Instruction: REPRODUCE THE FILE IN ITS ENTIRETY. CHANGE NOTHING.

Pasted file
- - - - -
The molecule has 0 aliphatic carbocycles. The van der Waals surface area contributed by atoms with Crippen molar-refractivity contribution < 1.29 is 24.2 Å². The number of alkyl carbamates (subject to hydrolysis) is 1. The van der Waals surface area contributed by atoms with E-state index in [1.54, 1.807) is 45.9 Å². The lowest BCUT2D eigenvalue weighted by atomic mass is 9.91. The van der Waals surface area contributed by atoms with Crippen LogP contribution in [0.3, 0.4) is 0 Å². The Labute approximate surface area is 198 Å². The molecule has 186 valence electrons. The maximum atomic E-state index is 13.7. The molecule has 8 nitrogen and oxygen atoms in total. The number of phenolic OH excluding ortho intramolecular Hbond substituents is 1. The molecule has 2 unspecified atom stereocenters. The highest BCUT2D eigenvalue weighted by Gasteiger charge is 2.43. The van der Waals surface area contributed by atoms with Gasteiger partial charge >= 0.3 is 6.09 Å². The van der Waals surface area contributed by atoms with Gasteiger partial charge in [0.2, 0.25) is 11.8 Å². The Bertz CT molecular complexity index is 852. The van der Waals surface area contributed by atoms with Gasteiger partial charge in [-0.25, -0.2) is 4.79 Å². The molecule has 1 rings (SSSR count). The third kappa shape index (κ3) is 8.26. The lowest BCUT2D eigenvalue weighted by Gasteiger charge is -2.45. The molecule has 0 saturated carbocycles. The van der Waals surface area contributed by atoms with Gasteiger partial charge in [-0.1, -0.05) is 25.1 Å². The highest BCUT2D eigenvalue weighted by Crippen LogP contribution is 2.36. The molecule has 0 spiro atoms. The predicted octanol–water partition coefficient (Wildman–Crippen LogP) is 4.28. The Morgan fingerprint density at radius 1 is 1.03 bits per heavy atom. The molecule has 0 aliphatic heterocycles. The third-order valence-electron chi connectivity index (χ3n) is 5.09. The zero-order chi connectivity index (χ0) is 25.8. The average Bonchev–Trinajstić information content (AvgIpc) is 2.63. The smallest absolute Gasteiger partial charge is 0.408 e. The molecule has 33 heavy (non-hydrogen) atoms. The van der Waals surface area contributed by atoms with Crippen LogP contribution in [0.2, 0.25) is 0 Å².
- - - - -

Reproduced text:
The molecule has 0 aliphatic carbocycles. The van der Waals surface area contributed by atoms with Crippen molar-refractivity contribution < 1.29 is 24.2 Å². The number of alkyl carbamates (subject to hydrolysis) is 1. The van der Waals surface area contributed by atoms with E-state index in [1.54, 1.807) is 45.9 Å². The lowest BCUT2D eigenvalue weighted by atomic mass is 9.91. The van der Waals surface area contributed by atoms with Crippen LogP contribution in [0.3, 0.4) is 0 Å². The Labute approximate surface area is 198 Å². The molecule has 186 valence electrons. The maximum atomic E-state index is 13.7. The molecule has 8 nitrogen and oxygen atoms in total. The number of phenolic OH excluding ortho intramolecular Hbond substituents is 1. The molecule has 2 unspecified atom stereocenters. The highest BCUT2D eigenvalue weighted by Gasteiger charge is 2.43. The van der Waals surface area contributed by atoms with Gasteiger partial charge >= 0.3 is 6.09 Å². The van der Waals surface area contributed by atoms with Gasteiger partial charge in [0.2, 0.25) is 11.8 Å². The Bertz CT molecular complexity index is 852. The van der Waals surface area contributed by atoms with Gasteiger partial charge in [-0.25, -0.2) is 4.79 Å². The molecule has 1 rings (SSSR count). The third kappa shape index (κ3) is 8.26. The lowest BCUT2D eigenvalue weighted by Gasteiger charge is -2.45. The molecule has 0 saturated carbocycles. The van der Waals surface area contributed by atoms with Gasteiger partial charge in [-0.1, -0.05) is 25.1 Å². The highest BCUT2D eigenvalue weighted by Crippen LogP contribution is 2.36. The molecule has 0 spiro atoms. The predicted octanol–water partition coefficient (Wildman–Crippen LogP) is 4.28. The Morgan fingerprint density at radius 1 is 1.03 bits per heavy atom. The molecule has 0 aliphatic heterocycles. The third-order valence-electron chi connectivity index (χ3n) is 5.09. The zero-order chi connectivity index (χ0) is 25.8. The average Bonchev–Trinajstić information content (AvgIpc) is 2.63. The smallest absolute Gasteiger partial charge is 0.408 e. The molecule has 33 heavy (non-hydrogen) atoms. The van der Waals surface area contributed by atoms with Crippen LogP contribution in [0.2, 0.25) is 0 Å².